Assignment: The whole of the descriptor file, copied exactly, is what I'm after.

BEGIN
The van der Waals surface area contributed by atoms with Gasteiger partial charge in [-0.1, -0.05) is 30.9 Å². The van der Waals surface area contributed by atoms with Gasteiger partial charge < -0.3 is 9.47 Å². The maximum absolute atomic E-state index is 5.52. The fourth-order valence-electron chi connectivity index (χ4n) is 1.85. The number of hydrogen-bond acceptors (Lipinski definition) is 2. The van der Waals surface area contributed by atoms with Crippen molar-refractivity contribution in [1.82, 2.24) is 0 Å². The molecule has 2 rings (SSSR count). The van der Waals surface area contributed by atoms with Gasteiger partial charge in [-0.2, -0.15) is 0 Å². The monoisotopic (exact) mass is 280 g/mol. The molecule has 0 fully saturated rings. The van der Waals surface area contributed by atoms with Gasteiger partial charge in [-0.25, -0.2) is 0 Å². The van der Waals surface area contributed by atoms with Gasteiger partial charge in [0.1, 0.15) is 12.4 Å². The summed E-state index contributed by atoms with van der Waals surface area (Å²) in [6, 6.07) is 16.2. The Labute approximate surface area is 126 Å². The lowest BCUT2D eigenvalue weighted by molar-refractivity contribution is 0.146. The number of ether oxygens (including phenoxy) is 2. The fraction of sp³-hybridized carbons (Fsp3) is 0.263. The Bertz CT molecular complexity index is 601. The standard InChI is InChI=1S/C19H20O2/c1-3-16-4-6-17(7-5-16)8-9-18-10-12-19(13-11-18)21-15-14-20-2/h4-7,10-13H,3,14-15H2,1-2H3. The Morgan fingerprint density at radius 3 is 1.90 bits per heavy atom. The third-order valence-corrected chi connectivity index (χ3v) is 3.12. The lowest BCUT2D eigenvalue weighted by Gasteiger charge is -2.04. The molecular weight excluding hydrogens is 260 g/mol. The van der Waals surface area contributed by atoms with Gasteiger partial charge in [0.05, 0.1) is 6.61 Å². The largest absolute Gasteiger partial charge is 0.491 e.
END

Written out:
The van der Waals surface area contributed by atoms with Gasteiger partial charge in [-0.1, -0.05) is 30.9 Å². The van der Waals surface area contributed by atoms with Gasteiger partial charge < -0.3 is 9.47 Å². The maximum absolute atomic E-state index is 5.52. The fourth-order valence-electron chi connectivity index (χ4n) is 1.85. The number of hydrogen-bond acceptors (Lipinski definition) is 2. The van der Waals surface area contributed by atoms with Crippen molar-refractivity contribution in [1.82, 2.24) is 0 Å². The molecule has 2 rings (SSSR count). The van der Waals surface area contributed by atoms with Gasteiger partial charge in [-0.2, -0.15) is 0 Å². The monoisotopic (exact) mass is 280 g/mol. The molecule has 0 fully saturated rings. The van der Waals surface area contributed by atoms with Gasteiger partial charge in [-0.25, -0.2) is 0 Å². The van der Waals surface area contributed by atoms with Gasteiger partial charge in [0.1, 0.15) is 12.4 Å². The summed E-state index contributed by atoms with van der Waals surface area (Å²) in [6, 6.07) is 16.2. The Labute approximate surface area is 126 Å². The lowest BCUT2D eigenvalue weighted by molar-refractivity contribution is 0.146. The number of ether oxygens (including phenoxy) is 2. The fraction of sp³-hybridized carbons (Fsp3) is 0.263. The Bertz CT molecular complexity index is 601. The standard InChI is InChI=1S/C19H20O2/c1-3-16-4-6-17(7-5-16)8-9-18-10-12-19(13-11-18)21-15-14-20-2/h4-7,10-13H,3,14-15H2,1-2H3. The Morgan fingerprint density at radius 3 is 1.90 bits per heavy atom. The third-order valence-corrected chi connectivity index (χ3v) is 3.12. The lowest BCUT2D eigenvalue weighted by Gasteiger charge is -2.04. The molecular weight excluding hydrogens is 260 g/mol. The van der Waals surface area contributed by atoms with Gasteiger partial charge in [0.05, 0.1) is 6.61 Å². The largest absolute Gasteiger partial charge is 0.491 e.